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We sent paper to a reputed journal. After 4 months we get: Reviewers have now commented on your paper. You will see that they are advising that you revise your manuscript. If you are prepared to undertake the work required, I would be pleased to reconsider my decision.

Im confusing about revise? what it does means? The reviews was easy and we already resbmit them. Does the paper will be reviewed by the same reviewers? What is our change for our paper to be accepted? how long in average will take to get the decision?

  • The editor and the reviewers decide. – Anonymous Physicist Jul 12 '19 at 4:34
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    You've got several questions bundled together here, which makes this difficult to answer directly. Some will be answered by the "typical workflow" question. After you read that, I would suggest trying to ask each individual left-over question directly. – jakebeal Jul 12 '19 at 4:57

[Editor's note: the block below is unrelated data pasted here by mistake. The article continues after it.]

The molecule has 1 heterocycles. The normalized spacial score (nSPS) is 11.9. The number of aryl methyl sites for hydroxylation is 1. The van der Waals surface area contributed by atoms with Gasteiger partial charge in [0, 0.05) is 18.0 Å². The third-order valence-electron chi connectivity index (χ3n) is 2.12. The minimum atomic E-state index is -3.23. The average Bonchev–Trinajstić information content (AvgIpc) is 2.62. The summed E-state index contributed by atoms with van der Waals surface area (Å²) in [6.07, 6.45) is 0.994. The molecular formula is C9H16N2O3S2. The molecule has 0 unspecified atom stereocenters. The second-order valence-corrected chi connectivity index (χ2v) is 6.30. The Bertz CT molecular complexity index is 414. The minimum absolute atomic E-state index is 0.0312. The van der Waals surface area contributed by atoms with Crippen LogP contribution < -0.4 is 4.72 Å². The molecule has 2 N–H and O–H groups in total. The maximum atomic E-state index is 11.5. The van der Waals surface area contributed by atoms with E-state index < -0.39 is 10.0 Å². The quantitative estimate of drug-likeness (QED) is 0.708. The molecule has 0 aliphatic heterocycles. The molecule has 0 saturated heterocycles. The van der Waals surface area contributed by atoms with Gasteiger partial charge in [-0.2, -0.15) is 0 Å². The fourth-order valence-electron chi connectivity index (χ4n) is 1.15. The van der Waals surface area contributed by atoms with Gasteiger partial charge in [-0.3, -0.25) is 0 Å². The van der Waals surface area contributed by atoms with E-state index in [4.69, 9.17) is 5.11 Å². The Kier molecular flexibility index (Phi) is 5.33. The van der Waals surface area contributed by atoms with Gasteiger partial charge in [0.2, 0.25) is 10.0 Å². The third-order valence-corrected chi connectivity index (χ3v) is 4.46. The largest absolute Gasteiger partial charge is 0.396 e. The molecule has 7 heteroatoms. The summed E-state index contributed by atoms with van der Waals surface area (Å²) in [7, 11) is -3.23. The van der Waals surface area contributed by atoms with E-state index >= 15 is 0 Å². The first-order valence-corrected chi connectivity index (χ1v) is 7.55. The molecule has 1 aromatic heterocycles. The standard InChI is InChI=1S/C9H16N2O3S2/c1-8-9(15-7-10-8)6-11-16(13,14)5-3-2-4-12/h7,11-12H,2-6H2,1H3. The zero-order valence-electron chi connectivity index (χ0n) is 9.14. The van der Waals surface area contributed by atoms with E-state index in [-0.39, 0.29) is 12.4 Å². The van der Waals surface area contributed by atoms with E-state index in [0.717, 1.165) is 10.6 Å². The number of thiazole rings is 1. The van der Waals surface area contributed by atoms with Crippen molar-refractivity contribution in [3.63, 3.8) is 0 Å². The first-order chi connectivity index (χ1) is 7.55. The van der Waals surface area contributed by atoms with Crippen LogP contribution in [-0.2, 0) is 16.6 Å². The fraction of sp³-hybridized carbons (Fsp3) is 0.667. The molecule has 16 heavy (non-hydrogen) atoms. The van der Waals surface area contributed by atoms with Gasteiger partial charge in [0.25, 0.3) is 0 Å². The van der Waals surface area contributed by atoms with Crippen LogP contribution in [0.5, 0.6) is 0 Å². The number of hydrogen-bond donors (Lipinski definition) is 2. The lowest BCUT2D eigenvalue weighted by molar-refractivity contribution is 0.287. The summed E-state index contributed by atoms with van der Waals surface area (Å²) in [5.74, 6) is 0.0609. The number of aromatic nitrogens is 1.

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Does the paper will be reviewed by the same reviewers?

Authors, editors, and reviewers, would all surely prefer resubmissions to be reviewed by the same reviewers. (Authors want their changes evaluated, editors want their selected reviewers to see the process through, and reviewers want to ensure their concerns have been addressed.) However, reviewers may be unavailable or may decide to no longer participate (perhaps they've seen enough of the paper already), or editors may include a new reviewer to get a better perspective. So, resubmissions may be reviewed by different reviewers.

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This depends on the journal in question -- many have very clunky interfaces on their manuscript management systems. From what you say, it looks like the paper has been reviewed and somewhere in the system, there should be reviewers' comments. Most journals will send revisions to the same reviewers. Depending on the journal, the journal editor and other factors, reviews can take a long time. If in doubt, you should contact the journal's editor.

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